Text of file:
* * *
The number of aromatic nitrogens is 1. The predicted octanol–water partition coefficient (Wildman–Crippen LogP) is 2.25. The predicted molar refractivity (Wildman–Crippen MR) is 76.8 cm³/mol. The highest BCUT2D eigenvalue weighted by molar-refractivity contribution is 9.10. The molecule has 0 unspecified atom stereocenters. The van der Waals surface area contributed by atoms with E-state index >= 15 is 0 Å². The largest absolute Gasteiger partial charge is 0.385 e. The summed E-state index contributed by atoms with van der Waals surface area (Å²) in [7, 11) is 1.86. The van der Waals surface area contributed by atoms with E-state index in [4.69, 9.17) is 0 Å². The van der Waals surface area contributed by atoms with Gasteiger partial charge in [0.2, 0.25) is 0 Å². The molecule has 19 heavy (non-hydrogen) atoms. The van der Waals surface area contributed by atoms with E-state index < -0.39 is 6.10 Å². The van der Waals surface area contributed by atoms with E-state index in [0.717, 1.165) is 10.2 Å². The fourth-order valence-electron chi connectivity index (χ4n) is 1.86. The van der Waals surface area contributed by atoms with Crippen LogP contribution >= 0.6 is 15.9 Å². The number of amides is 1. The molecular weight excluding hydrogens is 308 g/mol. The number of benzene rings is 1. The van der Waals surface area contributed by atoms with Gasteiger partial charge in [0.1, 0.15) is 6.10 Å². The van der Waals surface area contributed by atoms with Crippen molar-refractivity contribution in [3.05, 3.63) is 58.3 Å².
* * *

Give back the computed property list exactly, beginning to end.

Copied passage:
The number of aromatic nitrogens is 1. The predicted octanol–water partition coefficient (Wildman–Crippen LogP) is 2.25. The predicted molar refractivity (Wildman–Crippen MR) is 76.8 cm³/mol. The highest BCUT2D eigenvalue weighted by molar-refractivity contribution is 9.10. The molecule has 0 unspecified atom stereocenters. The van der Waals surface area contributed by atoms with E-state index >= 15 is 0 Å². The largest absolute Gasteiger partial charge is 0.385 e. The summed E-state index contributed by atoms with van der Waals surface area (Å²) in [7, 11) is 1.86. The van der Waals surface area contributed by atoms with E-state index in [4.69, 9.17) is 0 Å². The van der Waals surface area contributed by atoms with Gasteiger partial charge in [0.2, 0.25) is 0 Å². The molecule has 19 heavy (non-hydrogen) atoms. The van der Waals surface area contributed by atoms with E-state index < -0.39 is 6.10 Å². The van der Waals surface area contributed by atoms with E-state index in [0.717, 1.165) is 10.2 Å². The fourth-order valence-electron chi connectivity index (χ4n) is 1.86. The van der Waals surface area contributed by atoms with Crippen LogP contribution >= 0.6 is 15.9 Å². The number of amides is 1. The molecular weight excluding hydrogens is 308 g/mol. The number of benzene rings is 1. The van der Waals surface area contributed by atoms with Gasteiger partial charge in [0.1, 0.15) is 6.10 Å². The van der Waals surface area contributed by atoms with Crippen molar-refractivity contribution in [3.05, 3.63) is 58.3 Å².